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Thread: Driving to Citysquare Mall a bloody nightmare

  1. #1

    Default Driving to Citysquare Mall a bloody nightmare

    Yesterday was the first time I visited Citysquare mall. Finding a parking lot when I arrived at 8 plus was relatively easy, but when I was making my way out of the place at 10pm, The jam was bloody horrendous, all the way to B4 . I decided to leave me car at B4 until the jam was eased so took a walk around outside. Guess what (actually quite obvious), parapundeks here there and everywhere, and crossing the road to the other side makes my wife grip on to her bag tightly and there is this feeling of getting mobbed by those parapundeks . We adventurously took a walk to mustafa and even at the entrance, people's bags have to be checked, so imagine the security in that area . I tell myself this is the last time I am going to that god-forsaken area if there is no compelling reason to be there.

  2. #2
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    Quote Originally Posted by Regulators
    Yesterday was the first time I visited Citysquare mall. Finding a parking lot when I arrived at 8 plus was relatively easy, but when I was making my way out of the place at 10pm, The jam was bloody horrendous, all the way to B4 . I decided to leave me car at B4 until the jam was eased so took a walk around outside. Guess what (actually quite obvious), parapundeks here there and everywhere, and crossing the road to the other side makes my wife grip on to her bag tightly and there is this feeling of getting mobbed by those parapundeks . We adventurously took a walk to mustafa and even at the entrance, people's bags have to be checked, so imagine the security in that area . I tell myself this is the last time I am going to that god-forsaken area if there is no compelling reason to be there.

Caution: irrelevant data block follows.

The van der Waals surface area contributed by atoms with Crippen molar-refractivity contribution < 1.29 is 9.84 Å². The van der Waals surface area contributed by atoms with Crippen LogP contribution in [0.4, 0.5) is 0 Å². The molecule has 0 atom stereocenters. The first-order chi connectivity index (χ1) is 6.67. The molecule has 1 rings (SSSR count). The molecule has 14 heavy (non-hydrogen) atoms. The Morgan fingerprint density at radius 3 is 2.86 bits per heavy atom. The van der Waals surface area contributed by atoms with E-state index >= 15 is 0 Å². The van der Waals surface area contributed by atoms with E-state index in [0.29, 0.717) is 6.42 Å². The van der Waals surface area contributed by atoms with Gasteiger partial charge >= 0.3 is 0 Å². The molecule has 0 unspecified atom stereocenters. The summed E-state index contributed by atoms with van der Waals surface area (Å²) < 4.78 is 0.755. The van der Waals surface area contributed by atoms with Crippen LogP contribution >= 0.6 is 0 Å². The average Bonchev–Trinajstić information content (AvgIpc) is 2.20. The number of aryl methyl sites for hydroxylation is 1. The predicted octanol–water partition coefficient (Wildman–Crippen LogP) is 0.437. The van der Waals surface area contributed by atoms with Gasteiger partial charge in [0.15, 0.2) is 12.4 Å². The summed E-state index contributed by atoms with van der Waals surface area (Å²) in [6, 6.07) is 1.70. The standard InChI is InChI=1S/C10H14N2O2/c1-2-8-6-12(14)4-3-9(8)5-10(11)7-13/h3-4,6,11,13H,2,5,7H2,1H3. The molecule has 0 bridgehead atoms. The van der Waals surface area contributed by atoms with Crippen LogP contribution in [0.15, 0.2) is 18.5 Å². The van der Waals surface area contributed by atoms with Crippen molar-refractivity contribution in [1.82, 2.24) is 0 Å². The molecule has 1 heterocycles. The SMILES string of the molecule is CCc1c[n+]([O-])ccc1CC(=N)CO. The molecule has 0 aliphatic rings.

Guess that's why the mrt exit/entrance opens directly into the park right in front of the mall to avoid the road congestion. (Don't think it is conducive to drive anywhere starting from Tekka side right up to Woodsville interchange.) The last time I was there, the security guard was actively chasing people away from the common walkway around the building who were either smoking or loitering - regardless of race.

  3. #3

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    I was there last weekend, I mean I also wanted to go for dinner at CS mall but traffic doesn't seem to be moving so in e end go somewhere else. I thought what happened. So it's due to ''parapundeks''

  4. #4
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    vivocity and orchard road are all having jams. I think you are more concern about the parapundeks then been caught in a jam.
    I like shopping at mustafa to get my cheap sports stuff. Mustafa has security to seal up our bags to prevent shoplifters not because it's dangerous.

  5. #5
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    Quote Originally Posted by shespawn
    vivocity and orchard road are all having jams. I think you are more concern about the parapundeks then been caught in a jam.
    I like shopping at mustafa to get my cheap sports stuff. Mustafa has security to seal up our bags to prevent shoplifters not because it's dangerous.
    People who shoplift are also laible to be pickpockets, so that is dangerous.

  6. #6
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    Whether parapundeks or heavy traffic.. people are more than happy to pay big sums to stay in their nice comfy CS condo:

    City Square Residences resale prices above $1,000 psf

    Since June this year, transaction prices of apartments at the 910-unit City Square Residences in the secondary market have increasingly crossed $1,000 psf, hitting a high of $1,271 psf in August, when a 570 sq ft studio apartment on the 26th floor of one of the two 30-storey towers was sold for $725,000. Since October, however, more units have been changing hands in the resale market at prices above the $1,000 to $1,100 psf range.